Laguna Quilotoa, Ecuador
After an hour on the bus from Latacunga, we arrived in Zumbahua, a tiny Andean village about 17 kilometers south of Quilotoa. We hired a pickup truck for a few bucks per person to take us and 3 other backpackers the rest of the way. Foreigners must also pay another $2 to enter the park. The village of Quilotoa itself is not much to write home about. Just a jumble of ramshackle hostales and a very sleepy artisans market. Since its inclusion in the Lonely Planet, Laguna Quilotoa is becoming more of a tourist destination and the many new construction sites reflect that. Locals seem to depend heavily on this new source of income. However, this being the low season, we pretty much had the place to ourselves.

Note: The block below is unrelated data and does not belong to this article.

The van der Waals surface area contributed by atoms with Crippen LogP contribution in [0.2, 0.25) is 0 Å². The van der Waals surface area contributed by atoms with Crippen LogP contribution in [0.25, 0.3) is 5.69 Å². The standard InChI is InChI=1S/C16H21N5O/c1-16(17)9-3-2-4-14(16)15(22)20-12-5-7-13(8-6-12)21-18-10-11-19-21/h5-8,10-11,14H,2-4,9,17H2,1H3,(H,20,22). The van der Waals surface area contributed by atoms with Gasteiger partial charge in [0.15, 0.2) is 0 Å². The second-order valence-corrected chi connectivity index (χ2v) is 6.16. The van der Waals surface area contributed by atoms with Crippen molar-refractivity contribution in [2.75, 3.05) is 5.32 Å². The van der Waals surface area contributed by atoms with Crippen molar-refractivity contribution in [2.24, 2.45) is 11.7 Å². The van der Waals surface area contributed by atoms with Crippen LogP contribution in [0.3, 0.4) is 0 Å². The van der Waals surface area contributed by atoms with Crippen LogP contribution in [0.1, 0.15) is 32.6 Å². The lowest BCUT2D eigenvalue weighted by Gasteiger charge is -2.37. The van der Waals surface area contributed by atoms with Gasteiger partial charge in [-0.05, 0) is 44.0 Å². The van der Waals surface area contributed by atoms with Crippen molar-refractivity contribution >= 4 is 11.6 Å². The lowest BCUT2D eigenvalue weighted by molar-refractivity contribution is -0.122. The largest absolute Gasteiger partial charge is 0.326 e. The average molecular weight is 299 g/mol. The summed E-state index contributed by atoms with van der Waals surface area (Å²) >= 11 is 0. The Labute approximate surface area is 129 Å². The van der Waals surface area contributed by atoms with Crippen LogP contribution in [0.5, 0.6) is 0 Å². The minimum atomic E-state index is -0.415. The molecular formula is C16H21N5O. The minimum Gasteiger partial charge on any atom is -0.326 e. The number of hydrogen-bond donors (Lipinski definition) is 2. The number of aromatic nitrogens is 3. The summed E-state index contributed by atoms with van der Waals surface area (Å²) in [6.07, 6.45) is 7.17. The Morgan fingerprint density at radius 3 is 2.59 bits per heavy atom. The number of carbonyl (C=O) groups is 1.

The lake itself was created around 800 years ago as a result of an eruption. The 3-kilometer-wide (1.9 miles) caldera has since become a 250 meter (820 ft.) deep lake, though the locals believe it actually has no bottom. Its vastness is difficult to appreciate until you are standing on the edge, watching the surface change colors like a mood ring.